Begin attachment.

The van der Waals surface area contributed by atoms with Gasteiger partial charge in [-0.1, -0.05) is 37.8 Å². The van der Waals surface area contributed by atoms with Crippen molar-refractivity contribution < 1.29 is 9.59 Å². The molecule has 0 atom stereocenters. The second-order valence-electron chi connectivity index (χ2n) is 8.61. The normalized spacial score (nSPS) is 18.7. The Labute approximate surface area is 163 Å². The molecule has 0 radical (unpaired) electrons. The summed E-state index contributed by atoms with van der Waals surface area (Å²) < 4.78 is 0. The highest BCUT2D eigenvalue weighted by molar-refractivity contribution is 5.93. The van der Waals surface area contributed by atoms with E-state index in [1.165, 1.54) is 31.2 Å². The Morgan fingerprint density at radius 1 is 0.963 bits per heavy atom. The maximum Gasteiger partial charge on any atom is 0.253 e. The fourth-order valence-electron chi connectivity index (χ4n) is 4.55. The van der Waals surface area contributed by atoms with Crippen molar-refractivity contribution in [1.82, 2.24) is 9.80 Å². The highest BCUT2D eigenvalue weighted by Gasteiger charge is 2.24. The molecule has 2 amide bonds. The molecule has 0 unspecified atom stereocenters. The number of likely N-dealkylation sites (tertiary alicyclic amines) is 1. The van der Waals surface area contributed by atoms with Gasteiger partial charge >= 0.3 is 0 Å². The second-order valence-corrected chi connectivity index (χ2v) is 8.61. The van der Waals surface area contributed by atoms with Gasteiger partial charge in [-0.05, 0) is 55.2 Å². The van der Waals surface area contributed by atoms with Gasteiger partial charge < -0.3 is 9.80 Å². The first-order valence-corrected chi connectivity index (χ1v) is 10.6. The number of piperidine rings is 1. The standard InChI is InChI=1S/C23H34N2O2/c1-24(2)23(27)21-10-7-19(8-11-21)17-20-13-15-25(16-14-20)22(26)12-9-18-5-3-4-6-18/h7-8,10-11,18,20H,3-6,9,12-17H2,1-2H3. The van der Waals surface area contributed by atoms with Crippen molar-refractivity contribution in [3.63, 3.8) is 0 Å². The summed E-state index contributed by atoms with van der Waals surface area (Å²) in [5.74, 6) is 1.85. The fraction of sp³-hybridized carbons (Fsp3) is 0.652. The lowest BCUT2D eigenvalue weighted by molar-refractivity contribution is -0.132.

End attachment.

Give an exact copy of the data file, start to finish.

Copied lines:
The van der Waals surface area contributed by atoms with Gasteiger partial charge in [-0.1, -0.05) is 37.8 Å². The van der Waals surface area contributed by atoms with Crippen molar-refractivity contribution < 1.29 is 9.59 Å². The molecule has 0 atom stereocenters. The second-order valence-electron chi connectivity index (χ2n) is 8.61. The normalized spacial score (nSPS) is 18.7. The Labute approximate surface area is 163 Å². The molecule has 0 radical (unpaired) electrons. The summed E-state index contributed by atoms with van der Waals surface area (Å²) < 4.78 is 0. The highest BCUT2D eigenvalue weighted by molar-refractivity contribution is 5.93. The van der Waals surface area contributed by atoms with E-state index in [1.165, 1.54) is 31.2 Å². The Morgan fingerprint density at radius 1 is 0.963 bits per heavy atom. The maximum Gasteiger partial charge on any atom is 0.253 e. The fourth-order valence-electron chi connectivity index (χ4n) is 4.55. The van der Waals surface area contributed by atoms with Crippen molar-refractivity contribution in [1.82, 2.24) is 9.80 Å². The highest BCUT2D eigenvalue weighted by Gasteiger charge is 2.24. The molecule has 2 amide bonds. The molecule has 0 unspecified atom stereocenters. The number of likely N-dealkylation sites (tertiary alicyclic amines) is 1. The van der Waals surface area contributed by atoms with Gasteiger partial charge >= 0.3 is 0 Å². The second-order valence-corrected chi connectivity index (χ2v) is 8.61. The van der Waals surface area contributed by atoms with Gasteiger partial charge in [-0.05, 0) is 55.2 Å². The van der Waals surface area contributed by atoms with Gasteiger partial charge < -0.3 is 9.80 Å². The first-order valence-corrected chi connectivity index (χ1v) is 10.6. The number of piperidine rings is 1. The standard InChI is InChI=1S/C23H34N2O2/c1-24(2)23(27)21-10-7-19(8-11-21)17-20-13-15-25(16-14-20)22(26)12-9-18-5-3-4-6-18/h7-8,10-11,18,20H,3-6,9,12-17H2,1-2H3. The van der Waals surface area contributed by atoms with Crippen molar-refractivity contribution in [3.63, 3.8) is 0 Å². The summed E-state index contributed by atoms with van der Waals surface area (Å²) in [5.74, 6) is 1.85. The fraction of sp³-hybridized carbons (Fsp3) is 0.652. The lowest BCUT2D eigenvalue weighted by molar-refractivity contribution is -0.132.